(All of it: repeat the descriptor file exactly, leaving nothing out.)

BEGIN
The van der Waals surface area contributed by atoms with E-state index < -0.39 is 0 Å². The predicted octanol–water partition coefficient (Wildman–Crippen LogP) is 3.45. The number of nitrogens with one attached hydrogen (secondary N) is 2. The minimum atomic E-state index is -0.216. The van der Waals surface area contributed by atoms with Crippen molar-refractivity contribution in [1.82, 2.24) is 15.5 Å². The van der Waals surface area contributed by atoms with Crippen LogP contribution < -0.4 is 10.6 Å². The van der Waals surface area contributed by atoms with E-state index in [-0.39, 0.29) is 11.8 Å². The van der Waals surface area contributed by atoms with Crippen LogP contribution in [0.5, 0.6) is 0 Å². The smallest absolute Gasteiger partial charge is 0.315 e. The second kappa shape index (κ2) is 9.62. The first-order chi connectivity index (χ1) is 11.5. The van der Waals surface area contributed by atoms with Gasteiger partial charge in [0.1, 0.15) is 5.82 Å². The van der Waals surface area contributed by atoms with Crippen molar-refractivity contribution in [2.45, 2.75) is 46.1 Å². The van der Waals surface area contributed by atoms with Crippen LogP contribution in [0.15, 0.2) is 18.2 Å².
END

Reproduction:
The van der Waals surface area contributed by atoms with E-state index < -0.39 is 0 Å². The predicted octanol–water partition coefficient (Wildman–Crippen LogP) is 3.45. The number of nitrogens with one attached hydrogen (secondary N) is 2. The minimum atomic E-state index is -0.216. The van der Waals surface area contributed by atoms with Crippen molar-refractivity contribution in [1.82, 2.24) is 15.5 Å². The van der Waals surface area contributed by atoms with Crippen LogP contribution < -0.4 is 10.6 Å². The van der Waals surface area contributed by atoms with E-state index in [-0.39, 0.29) is 11.8 Å². The van der Waals surface area contributed by atoms with Crippen LogP contribution in [0.5, 0.6) is 0 Å². The smallest absolute Gasteiger partial charge is 0.315 e. The second kappa shape index (κ2) is 9.62. The first-order chi connectivity index (χ1) is 11.5. The van der Waals surface area contributed by atoms with Gasteiger partial charge in [0.1, 0.15) is 5.82 Å². The van der Waals surface area contributed by atoms with Crippen molar-refractivity contribution in [2.45, 2.75) is 46.1 Å². The van der Waals surface area contributed by atoms with Crippen LogP contribution in [0.15, 0.2) is 18.2 Å².